Men’s shoes offered an enormous variety of colours and styles during this decade. Though the conservative set stuck to oxfords, brogues and loafers, even the most conservative dress could include a pair of coloured suede shoes in a more conservative cut. The toe of the time was more rounded than in the fifties. In 1960, an interwoven leather upper was popular for the summer and casual slip- on shoes were worn. Late in the sixties, moccasins became popular, and they were most likely designer versions of the hippies’ style.
The younger generation wore the Chelsea boot in the early sixties, popularised by the Beatles. This boot had a triangular elastic insert in both sides. Later, a boot with a side zipper and Cuban heel became popular.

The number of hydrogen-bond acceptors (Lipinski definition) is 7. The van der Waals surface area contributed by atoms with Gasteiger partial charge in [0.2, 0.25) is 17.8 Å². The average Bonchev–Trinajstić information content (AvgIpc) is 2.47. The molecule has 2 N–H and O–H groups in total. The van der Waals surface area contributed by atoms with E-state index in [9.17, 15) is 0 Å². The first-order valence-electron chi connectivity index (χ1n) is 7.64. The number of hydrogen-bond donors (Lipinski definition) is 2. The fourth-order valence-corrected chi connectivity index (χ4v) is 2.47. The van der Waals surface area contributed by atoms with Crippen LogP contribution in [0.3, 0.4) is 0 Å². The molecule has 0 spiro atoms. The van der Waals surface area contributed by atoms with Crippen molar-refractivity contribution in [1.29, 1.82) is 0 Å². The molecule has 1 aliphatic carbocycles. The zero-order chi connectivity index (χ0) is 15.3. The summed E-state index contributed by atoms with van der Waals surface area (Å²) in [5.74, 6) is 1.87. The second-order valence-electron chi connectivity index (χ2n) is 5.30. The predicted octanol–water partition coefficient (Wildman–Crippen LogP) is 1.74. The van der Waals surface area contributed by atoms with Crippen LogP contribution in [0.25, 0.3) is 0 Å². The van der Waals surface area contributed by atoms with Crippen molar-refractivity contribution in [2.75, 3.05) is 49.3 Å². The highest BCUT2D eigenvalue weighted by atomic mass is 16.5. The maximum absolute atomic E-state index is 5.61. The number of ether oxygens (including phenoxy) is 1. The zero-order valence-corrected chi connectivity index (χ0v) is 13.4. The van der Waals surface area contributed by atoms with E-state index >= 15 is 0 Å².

The cowboy boot also became popular, again following the trend the Beatles had set.
The footwear of the hippies who have come to characterise the entire decade cannot be defined in simple terms. They went barefoot, wore simple sandals and moccasins and shopped at underground vintage clothing stores. A hippie could be seen wearing anything, as long as it did not conform to the fashion trends of the day.